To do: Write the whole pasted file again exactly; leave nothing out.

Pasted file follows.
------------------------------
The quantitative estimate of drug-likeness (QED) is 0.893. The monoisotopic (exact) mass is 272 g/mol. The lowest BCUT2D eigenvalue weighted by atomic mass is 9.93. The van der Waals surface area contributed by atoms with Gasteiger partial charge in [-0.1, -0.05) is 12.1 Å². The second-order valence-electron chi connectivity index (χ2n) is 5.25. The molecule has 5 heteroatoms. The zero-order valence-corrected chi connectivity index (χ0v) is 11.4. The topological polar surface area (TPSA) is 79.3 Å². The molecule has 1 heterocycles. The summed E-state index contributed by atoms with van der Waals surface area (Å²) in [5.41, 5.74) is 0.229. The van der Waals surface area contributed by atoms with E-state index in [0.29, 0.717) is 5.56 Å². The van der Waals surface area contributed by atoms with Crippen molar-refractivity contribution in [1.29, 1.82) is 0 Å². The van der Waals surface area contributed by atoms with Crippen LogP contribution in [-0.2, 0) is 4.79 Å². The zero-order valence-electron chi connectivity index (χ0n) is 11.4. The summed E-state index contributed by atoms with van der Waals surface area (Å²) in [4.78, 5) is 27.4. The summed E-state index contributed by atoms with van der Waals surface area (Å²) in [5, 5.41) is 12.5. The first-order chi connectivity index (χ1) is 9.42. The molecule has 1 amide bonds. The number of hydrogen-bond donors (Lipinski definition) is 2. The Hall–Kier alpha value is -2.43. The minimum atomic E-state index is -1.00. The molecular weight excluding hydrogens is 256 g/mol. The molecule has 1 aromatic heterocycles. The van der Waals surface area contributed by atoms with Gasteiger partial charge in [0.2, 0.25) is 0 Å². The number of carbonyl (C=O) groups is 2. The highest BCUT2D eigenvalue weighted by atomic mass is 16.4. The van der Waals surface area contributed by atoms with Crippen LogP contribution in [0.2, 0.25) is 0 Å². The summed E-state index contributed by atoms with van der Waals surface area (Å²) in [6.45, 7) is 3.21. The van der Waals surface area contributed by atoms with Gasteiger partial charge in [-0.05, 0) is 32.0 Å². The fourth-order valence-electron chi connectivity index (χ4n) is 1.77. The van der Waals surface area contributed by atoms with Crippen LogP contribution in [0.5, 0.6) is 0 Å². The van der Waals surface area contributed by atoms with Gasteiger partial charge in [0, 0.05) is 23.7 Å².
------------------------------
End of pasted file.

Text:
The quantitative estimate of drug-likeness (QED) is 0.893. The monoisotopic (exact) mass is 272 g/mol. The lowest BCUT2D eigenvalue weighted by atomic mass is 9.93. The van der Waals surface area contributed by atoms with Gasteiger partial charge in [-0.1, -0.05) is 12.1 Å². The second-order valence-electron chi connectivity index (χ2n) is 5.25. The molecule has 5 heteroatoms. The zero-order valence-corrected chi connectivity index (χ0v) is 11.4. The topological polar surface area (TPSA) is 79.3 Å². The molecule has 1 heterocycles. The summed E-state index contributed by atoms with van der Waals surface area (Å²) in [5.41, 5.74) is 0.229. The van der Waals surface area contributed by atoms with E-state index in [0.29, 0.717) is 5.56 Å². The van der Waals surface area contributed by atoms with Crippen molar-refractivity contribution in [1.29, 1.82) is 0 Å². The van der Waals surface area contributed by atoms with Crippen LogP contribution in [-0.2, 0) is 4.79 Å². The zero-order valence-electron chi connectivity index (χ0n) is 11.4. The summed E-state index contributed by atoms with van der Waals surface area (Å²) in [4.78, 5) is 27.4. The summed E-state index contributed by atoms with van der Waals surface area (Å²) in [5, 5.41) is 12.5. The first-order chi connectivity index (χ1) is 9.42. The molecule has 1 amide bonds. The number of hydrogen-bond donors (Lipinski definition) is 2. The Hall–Kier alpha value is -2.43. The minimum atomic E-state index is -1.00. The molecular weight excluding hydrogens is 256 g/mol. The molecule has 1 aromatic heterocycles. The van der Waals surface area contributed by atoms with Gasteiger partial charge in [0.2, 0.25) is 0 Å². The number of carbonyl (C=O) groups is 2. The highest BCUT2D eigenvalue weighted by atomic mass is 16.4. The van der Waals surface area contributed by atoms with Crippen LogP contribution in [0.2, 0.25) is 0 Å². The summed E-state index contributed by atoms with van der Waals surface area (Å²) in [6.45, 7) is 3.21. The van der Waals surface area contributed by atoms with Gasteiger partial charge in [-0.05, 0) is 32.0 Å². The fourth-order valence-electron chi connectivity index (χ4n) is 1.77. The van der Waals surface area contributed by atoms with Crippen LogP contribution in [0.5, 0.6) is 0 Å². The van der Waals surface area contributed by atoms with Gasteiger partial charge in [0, 0.05) is 23.7 Å².